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Closed variants, type constraints and module signature
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Date: -- (:)
From: Jacques Garrigue <garrigue@m...>
Subject: Re: [Caml-list] Closed variants, type constraints and module signature
From: Philippe Veber <>
>> Constrained types have their uses,
> which are, in brief ? Now I can't see a typical use for closed polymorphic
> variant types (I mean types of the form 'a t constraint 'a = [< ... ])

A typical use would be for objects, particularly when representing
virtual types (see the advanced part of the tutorial, in the reference
Another application is to use a record notation for type variables:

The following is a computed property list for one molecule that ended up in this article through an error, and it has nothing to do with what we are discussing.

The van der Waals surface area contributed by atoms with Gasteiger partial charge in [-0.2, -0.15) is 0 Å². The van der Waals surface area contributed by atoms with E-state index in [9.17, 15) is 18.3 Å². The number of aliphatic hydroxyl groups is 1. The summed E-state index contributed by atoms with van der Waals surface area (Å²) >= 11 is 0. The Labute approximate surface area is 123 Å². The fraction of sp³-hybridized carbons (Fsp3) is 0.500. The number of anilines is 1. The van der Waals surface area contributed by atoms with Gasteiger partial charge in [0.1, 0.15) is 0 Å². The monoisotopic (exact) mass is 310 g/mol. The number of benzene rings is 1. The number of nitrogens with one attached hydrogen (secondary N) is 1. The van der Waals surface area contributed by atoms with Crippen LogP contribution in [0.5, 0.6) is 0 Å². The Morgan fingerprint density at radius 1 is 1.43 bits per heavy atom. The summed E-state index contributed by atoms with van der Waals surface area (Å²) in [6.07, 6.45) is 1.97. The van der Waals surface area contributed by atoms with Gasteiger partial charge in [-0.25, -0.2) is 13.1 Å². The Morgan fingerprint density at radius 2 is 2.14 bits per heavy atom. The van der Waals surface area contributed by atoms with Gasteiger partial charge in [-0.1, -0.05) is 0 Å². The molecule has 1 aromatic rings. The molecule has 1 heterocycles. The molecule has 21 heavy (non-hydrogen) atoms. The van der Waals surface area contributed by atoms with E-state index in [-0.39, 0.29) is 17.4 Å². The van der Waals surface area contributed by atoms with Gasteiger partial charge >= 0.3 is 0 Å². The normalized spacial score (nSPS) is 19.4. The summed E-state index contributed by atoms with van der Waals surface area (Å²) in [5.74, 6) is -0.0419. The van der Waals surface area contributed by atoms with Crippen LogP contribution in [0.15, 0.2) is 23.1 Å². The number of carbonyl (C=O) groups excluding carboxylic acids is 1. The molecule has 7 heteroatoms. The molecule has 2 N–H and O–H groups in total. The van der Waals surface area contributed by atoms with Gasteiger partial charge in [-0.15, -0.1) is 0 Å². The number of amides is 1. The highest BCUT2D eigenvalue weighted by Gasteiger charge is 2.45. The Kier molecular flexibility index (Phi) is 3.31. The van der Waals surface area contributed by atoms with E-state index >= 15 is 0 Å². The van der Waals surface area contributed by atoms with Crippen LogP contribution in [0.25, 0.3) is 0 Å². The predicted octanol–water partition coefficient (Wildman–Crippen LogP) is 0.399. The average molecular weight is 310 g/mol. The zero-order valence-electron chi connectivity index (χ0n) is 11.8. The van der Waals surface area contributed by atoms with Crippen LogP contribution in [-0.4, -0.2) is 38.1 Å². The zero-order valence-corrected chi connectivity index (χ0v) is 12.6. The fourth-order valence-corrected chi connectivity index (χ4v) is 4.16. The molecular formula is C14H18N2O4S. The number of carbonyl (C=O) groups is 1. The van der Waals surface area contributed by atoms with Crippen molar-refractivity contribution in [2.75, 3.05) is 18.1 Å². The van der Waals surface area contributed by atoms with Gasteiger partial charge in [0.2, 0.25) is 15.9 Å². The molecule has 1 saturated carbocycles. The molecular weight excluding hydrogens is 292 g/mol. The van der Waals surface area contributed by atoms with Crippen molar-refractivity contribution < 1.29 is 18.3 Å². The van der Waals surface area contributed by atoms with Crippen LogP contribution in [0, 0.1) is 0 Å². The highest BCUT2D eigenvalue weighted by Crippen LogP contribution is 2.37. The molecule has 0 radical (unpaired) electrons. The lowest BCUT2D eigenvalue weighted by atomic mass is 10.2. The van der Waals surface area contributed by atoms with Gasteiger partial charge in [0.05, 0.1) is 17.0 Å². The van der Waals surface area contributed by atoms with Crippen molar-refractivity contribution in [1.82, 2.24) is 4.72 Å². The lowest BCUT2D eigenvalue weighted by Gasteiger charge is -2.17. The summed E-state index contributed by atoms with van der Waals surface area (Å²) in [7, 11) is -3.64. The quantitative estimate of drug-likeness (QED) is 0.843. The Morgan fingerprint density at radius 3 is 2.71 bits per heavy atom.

type 'r t = .... constraint 'r = < env:'env; loc:'loc; typ:'typ; .. >
This way you can share multiple type parameters at once, and even
allow transparent addition of new parameters. This was not the
original goal of constraints, but I find it handy.

I have no immediate example with polymorphic variants, but your
arguments about scalability are valid: in some cases, constraints
allow more compact types. But at a cost.

>> but I find them often confusing as
>> the type variable you write is not really a type variable.
> why isn't it the case ? Aren't they simply type variables restricted to a
> finite number of types ?

Yes they are constrained type variables.
But the problem is that the constraint is left implicit.

For instance, if somewhere you have defined

  type 'a t constraint 'a = [< `a | `b]

and inside an interface you write

  val f : 'a t -> int

the real meaning is

  val f : [< `a | `b] t -> int

I.e., you are hiding something.

This is not the same thing as type abbreviations, because constraints
are applied from the outside, while abbreviations just have to be

Jacques Garrigue